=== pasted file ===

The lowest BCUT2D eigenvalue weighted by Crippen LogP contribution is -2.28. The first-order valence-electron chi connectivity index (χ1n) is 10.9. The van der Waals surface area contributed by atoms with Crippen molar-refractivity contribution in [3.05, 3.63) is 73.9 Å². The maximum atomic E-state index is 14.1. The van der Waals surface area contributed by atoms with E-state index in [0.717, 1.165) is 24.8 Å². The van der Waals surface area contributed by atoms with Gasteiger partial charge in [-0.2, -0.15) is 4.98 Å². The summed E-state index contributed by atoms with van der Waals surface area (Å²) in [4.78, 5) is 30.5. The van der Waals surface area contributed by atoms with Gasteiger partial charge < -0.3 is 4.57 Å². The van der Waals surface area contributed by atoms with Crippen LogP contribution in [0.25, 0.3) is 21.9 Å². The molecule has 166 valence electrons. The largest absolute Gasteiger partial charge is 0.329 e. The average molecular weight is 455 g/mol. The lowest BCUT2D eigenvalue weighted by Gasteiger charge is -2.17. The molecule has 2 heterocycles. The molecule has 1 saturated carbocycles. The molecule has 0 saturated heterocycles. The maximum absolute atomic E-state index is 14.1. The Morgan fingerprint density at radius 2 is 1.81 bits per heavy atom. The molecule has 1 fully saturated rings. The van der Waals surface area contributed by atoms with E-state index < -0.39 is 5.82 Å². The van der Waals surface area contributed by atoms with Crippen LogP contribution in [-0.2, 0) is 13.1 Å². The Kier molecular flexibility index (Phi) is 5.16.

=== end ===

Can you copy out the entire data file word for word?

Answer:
The lowest BCUT2D eigenvalue weighted by Crippen LogP contribution is -2.28. The first-order valence-electron chi connectivity index (χ1n) is 10.9. The van der Waals surface area contributed by atoms with Crippen molar-refractivity contribution in [3.05, 3.63) is 73.9 Å². The maximum atomic E-state index is 14.1. The van der Waals surface area contributed by atoms with E-state index in [0.717, 1.165) is 24.8 Å². The van der Waals surface area contributed by atoms with Gasteiger partial charge in [-0.2, -0.15) is 4.98 Å². The summed E-state index contributed by atoms with van der Waals surface area (Å²) in [4.78, 5) is 30.5. The van der Waals surface area contributed by atoms with Gasteiger partial charge < -0.3 is 4.57 Å². The van der Waals surface area contributed by atoms with Crippen LogP contribution in [0.25, 0.3) is 21.9 Å². The molecule has 166 valence electrons. The largest absolute Gasteiger partial charge is 0.329 e. The average molecular weight is 455 g/mol. The lowest BCUT2D eigenvalue weighted by Gasteiger charge is -2.17. The molecule has 2 heterocycles. The molecule has 1 saturated carbocycles. The molecule has 0 saturated heterocycles. The maximum absolute atomic E-state index is 14.1. The Morgan fingerprint density at radius 2 is 1.81 bits per heavy atom. The molecule has 1 fully saturated rings. The van der Waals surface area contributed by atoms with E-state index < -0.39 is 5.82 Å². The van der Waals surface area contributed by atoms with Crippen LogP contribution in [-0.2, 0) is 13.1 Å². The Kier molecular flexibility index (Phi) is 5.16.